Movie theaters still shine during recession

For about two hours, laugh, weep, shiver with fear, feel your adrenaline pumping — all for $10, preferably in a comfy chair, maybe with a barrel of buttered popcorn radiating warmth in your lap. Sound like a bargain?

In a downturned economy, going to the movies is an enduring entertainment option, even as family budgets lop off vacations, lavish dining and $80 bluejeans.

Still one of the cheapest out-of-home entertainment venues, movie theaters are ringing up profits with the proliferation of premium technology, such as IMAX and 3-D, and because movie-going — even during the the Great Depression — has always been driven by product: movies that people want to see.

"Because of the low cost, people don't feel bad about going to the movies. But only if they're interested in them," said Warren Miller, an analyst with Morningstar who tracks Regal Entertainment Group and Cinemark, two of the country's biggest theater chains. "That's why the movies, at least theoretically, are recession-proof," he said.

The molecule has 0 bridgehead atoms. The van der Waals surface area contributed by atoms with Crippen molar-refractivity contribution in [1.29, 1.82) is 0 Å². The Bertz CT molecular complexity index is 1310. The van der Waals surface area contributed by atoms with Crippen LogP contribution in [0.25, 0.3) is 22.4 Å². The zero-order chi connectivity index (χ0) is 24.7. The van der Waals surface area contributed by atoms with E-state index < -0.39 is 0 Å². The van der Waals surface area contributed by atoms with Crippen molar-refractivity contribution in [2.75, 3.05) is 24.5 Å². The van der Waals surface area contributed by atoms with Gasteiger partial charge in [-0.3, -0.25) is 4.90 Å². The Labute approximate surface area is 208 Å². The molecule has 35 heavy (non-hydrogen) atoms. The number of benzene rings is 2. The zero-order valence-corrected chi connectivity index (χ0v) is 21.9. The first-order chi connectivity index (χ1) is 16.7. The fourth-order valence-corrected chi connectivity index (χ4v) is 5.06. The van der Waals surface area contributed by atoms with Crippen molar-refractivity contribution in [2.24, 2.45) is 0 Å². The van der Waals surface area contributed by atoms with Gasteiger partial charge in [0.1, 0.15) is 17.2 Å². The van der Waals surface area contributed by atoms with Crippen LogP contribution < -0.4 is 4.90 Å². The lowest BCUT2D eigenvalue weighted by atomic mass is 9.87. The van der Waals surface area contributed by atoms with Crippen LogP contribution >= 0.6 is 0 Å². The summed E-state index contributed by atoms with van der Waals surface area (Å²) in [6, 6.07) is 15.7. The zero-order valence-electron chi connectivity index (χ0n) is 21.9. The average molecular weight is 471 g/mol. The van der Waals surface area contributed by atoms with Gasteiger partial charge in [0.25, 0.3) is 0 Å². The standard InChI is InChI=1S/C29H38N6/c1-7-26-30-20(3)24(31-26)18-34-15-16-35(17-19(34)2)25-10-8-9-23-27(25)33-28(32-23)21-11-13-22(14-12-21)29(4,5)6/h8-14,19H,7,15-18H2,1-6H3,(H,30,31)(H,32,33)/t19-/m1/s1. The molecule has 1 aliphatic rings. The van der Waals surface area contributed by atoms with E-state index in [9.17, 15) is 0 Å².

At United Artists Arden Fair 6 recently, Jennifer McLaughlin and two friends perused the offerings on a recent evening.

"Compared to other things, it's not that much for entertainment," said McLaughlin, the 31-year-old mother of two.

For a family outing, the bill could come to $50, she said. She feeds the family first so they don't have to buy snacks. "That's over the line," she said.

She and her friends finally settled on "Youth in Revolt," a comedy.

While customers abandoned other retail businesses, forcing them to shrink inventory, lay off workers or file for bankruptcy in 2009, moviegoers plunked down a record $10 billion at the box office, a 10 percent boost nationwide from the year before.

To read the complete article, visit

Related stories from McClatchy DC